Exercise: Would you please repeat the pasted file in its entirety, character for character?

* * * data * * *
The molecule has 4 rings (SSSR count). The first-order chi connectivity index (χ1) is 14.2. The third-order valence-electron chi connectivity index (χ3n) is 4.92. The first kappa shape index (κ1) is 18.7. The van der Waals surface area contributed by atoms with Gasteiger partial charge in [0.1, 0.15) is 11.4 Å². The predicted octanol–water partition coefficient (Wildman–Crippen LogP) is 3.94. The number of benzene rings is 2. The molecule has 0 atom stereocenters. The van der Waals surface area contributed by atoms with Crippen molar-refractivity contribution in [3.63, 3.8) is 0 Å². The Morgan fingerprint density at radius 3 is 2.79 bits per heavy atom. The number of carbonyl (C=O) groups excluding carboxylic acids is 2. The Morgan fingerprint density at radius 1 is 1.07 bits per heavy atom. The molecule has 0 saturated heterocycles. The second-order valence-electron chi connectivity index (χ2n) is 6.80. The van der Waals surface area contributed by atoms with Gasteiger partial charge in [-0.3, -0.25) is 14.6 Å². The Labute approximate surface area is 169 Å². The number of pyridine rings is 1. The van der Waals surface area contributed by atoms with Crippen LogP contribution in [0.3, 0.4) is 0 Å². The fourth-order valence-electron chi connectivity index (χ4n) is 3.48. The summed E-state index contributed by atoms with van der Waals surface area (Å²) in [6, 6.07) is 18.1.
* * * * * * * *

The molecule has 4 rings (SSSR count). The first-order chi connectivity index (χ1) is 14.2. The third-order valence-electron chi connectivity index (χ3n) is 4.92. The first kappa shape index (κ1) is 18.7. The van der Waals surface area contributed by atoms with Gasteiger partial charge in [0.1, 0.15) is 11.4 Å². The predicted octanol–water partition coefficient (Wildman–Crippen LogP) is 3.94. The number of benzene rings is 2. The molecule has 0 atom stereocenters. The van der Waals surface area contributed by atoms with Crippen molar-refractivity contribution in [3.63, 3.8) is 0 Å². The Morgan fingerprint density at radius 3 is 2.79 bits per heavy atom. The number of carbonyl (C=O) groups excluding carboxylic acids is 2. The Morgan fingerprint density at radius 1 is 1.07 bits per heavy atom. The molecule has 0 saturated heterocycles. The second-order valence-electron chi connectivity index (χ2n) is 6.80. The van der Waals surface area contributed by atoms with Gasteiger partial charge in [-0.3, -0.25) is 14.6 Å². The Labute approximate surface area is 169 Å². The number of pyridine rings is 1. The van der Waals surface area contributed by atoms with Crippen LogP contribution in [0.3, 0.4) is 0 Å². The fourth-order valence-electron chi connectivity index (χ4n) is 3.48. The summed E-state index contributed by atoms with van der Waals surface area (Å²) in [6, 6.07) is 18.1.